Barcelona doctor Elias García Pellegrin has managed to combine his two biggest obsessions in his research career: magic and animal perception. According to him, the division between arts and sciences does not make much sense. Artists seek to explore the human condition, just as psychologists and biologists do, with the difference that the latter use the experimental method…
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Barcelona doctor Elias García Pellegrin has managed to combine his two biggest obsessions in his research career: magic and animal perception. According to him, the division between arts and sciences does not make much sense. Artists seek to explore the human condition, just as psychologists and biologists do, with the difference that the latter use the empirical method.
Specifically, magicians need to understand human perception and attention to trick their audience. His magic tricks can give us a lot of information about our consciousness and how we perceive reality. García Pellegrin is currently a Professor of Animal Behavior at the National University of Singapore and is interested in using magic to understand how other animals see the world.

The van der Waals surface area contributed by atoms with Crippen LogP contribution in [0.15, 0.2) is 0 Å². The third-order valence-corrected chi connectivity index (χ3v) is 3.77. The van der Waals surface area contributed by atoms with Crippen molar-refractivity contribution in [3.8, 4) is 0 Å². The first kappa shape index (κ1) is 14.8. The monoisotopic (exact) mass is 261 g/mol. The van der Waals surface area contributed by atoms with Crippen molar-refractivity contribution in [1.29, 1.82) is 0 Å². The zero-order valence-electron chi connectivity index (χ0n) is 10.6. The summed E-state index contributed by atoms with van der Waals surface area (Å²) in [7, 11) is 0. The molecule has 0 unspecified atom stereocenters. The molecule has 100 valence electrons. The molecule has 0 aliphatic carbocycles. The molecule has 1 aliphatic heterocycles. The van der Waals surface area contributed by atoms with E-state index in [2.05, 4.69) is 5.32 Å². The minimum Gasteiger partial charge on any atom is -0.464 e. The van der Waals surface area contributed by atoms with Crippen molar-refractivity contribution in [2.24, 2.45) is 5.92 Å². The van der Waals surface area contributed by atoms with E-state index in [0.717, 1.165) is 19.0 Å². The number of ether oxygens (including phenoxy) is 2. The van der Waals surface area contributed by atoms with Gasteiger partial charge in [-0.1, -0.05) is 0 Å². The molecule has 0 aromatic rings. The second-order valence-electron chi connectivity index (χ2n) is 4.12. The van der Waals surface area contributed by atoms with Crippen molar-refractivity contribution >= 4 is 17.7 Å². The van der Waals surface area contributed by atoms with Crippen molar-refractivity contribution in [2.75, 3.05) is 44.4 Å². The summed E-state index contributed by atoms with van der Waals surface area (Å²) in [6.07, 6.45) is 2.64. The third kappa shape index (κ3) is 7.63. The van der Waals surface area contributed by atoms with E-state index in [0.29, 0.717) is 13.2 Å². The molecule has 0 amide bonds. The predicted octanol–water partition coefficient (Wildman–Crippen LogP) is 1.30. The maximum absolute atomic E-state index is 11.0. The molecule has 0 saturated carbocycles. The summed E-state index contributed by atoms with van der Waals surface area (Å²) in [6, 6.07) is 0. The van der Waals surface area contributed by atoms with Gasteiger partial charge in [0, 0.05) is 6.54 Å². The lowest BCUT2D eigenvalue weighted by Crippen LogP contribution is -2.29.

posted recently Curious study, which he conducted during his PhD at the University of Cambridge, providing evidence that monkeys, like us, can also be fooled by magic tricks. Of course, only when they share the motor skills demonstrated by the magician, that is, if they can make the same movements as the magician.
For the studio procedure, he performed one of the first tricks any magician learns: the French drop. With the left hand, the magician displays a coin while extending his other outstretched hand, hiding the thumb behind the fingers. However, the human public knows that there are thumbs ready to grab the coin as soon as it is no longer visible. The surprise comes when the magician separates his hands and opens them, leaving the coin in the original.
In this case, García-Pelegrín performed the trick in front of a slightly different audience. His study subjects were 24 monkeys from three different species: eight capuchin monkeys, eight spider monkeys, and eight baboons. Instead of a coin, use a small piece of food. If the monkeys guessed which hand it was in, keep it.
The choice of all three species was not accidental. The Capuchins are known for their high craftsmanship. The physiology of their hand allows them to individually control each finger and make a precise grip between the thumb and forefinger. With such skilled hands, they routinely use stone tools to crack nuts in the wild. In the experiment, capuchins fell into the French launch trap 81% of the time. The hoax had for them an effect similar to that which it produces on a human audience.
Spider monkeys are less adept than capuchins. The rotation of their thumb is limited, but they can still, to some extent, oppose that finger to touch their index finger. On some rare occasions too They have been noticed Using tools in a primitive way. Like the Capuchins, they were 93% deceived.